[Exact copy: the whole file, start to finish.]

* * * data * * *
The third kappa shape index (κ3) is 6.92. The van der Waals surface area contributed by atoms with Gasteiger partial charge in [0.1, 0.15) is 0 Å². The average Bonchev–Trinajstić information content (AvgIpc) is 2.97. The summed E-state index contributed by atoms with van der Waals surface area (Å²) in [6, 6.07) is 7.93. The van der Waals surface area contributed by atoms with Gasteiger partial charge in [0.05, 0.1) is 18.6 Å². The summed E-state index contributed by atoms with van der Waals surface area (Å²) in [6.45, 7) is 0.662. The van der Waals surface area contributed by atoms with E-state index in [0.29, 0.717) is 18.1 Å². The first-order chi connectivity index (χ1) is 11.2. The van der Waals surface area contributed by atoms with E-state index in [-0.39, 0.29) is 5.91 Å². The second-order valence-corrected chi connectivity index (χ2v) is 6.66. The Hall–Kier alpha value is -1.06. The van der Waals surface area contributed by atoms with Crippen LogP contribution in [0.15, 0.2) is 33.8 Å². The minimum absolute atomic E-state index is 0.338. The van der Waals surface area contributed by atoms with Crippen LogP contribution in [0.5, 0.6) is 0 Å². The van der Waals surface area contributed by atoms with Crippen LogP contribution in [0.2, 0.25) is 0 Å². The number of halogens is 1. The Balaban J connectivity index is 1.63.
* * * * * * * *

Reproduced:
The third kappa shape index (κ3) is 6.92. The van der Waals surface area contributed by atoms with Gasteiger partial charge in [0.1, 0.15) is 0 Å². The average Bonchev–Trinajstić information content (AvgIpc) is 2.97. The summed E-state index contributed by atoms with van der Waals surface area (Å²) in [6, 6.07) is 7.93. The van der Waals surface area contributed by atoms with Gasteiger partial charge in [0.05, 0.1) is 18.6 Å². The summed E-state index contributed by atoms with van der Waals surface area (Å²) in [6.45, 7) is 0.662. The van der Waals surface area contributed by atoms with E-state index in [0.29, 0.717) is 18.1 Å². The first-order chi connectivity index (χ1) is 11.2. The van der Waals surface area contributed by atoms with E-state index in [-0.39, 0.29) is 5.91 Å². The second-order valence-corrected chi connectivity index (χ2v) is 6.66. The Hall–Kier alpha value is -1.06. The van der Waals surface area contributed by atoms with Crippen LogP contribution in [0.15, 0.2) is 33.8 Å². The minimum absolute atomic E-state index is 0.338. The van der Waals surface area contributed by atoms with Crippen LogP contribution in [0.5, 0.6) is 0 Å². The van der Waals surface area contributed by atoms with Crippen LogP contribution in [0.2, 0.25) is 0 Å². The number of halogens is 1. The Balaban J connectivity index is 1.63.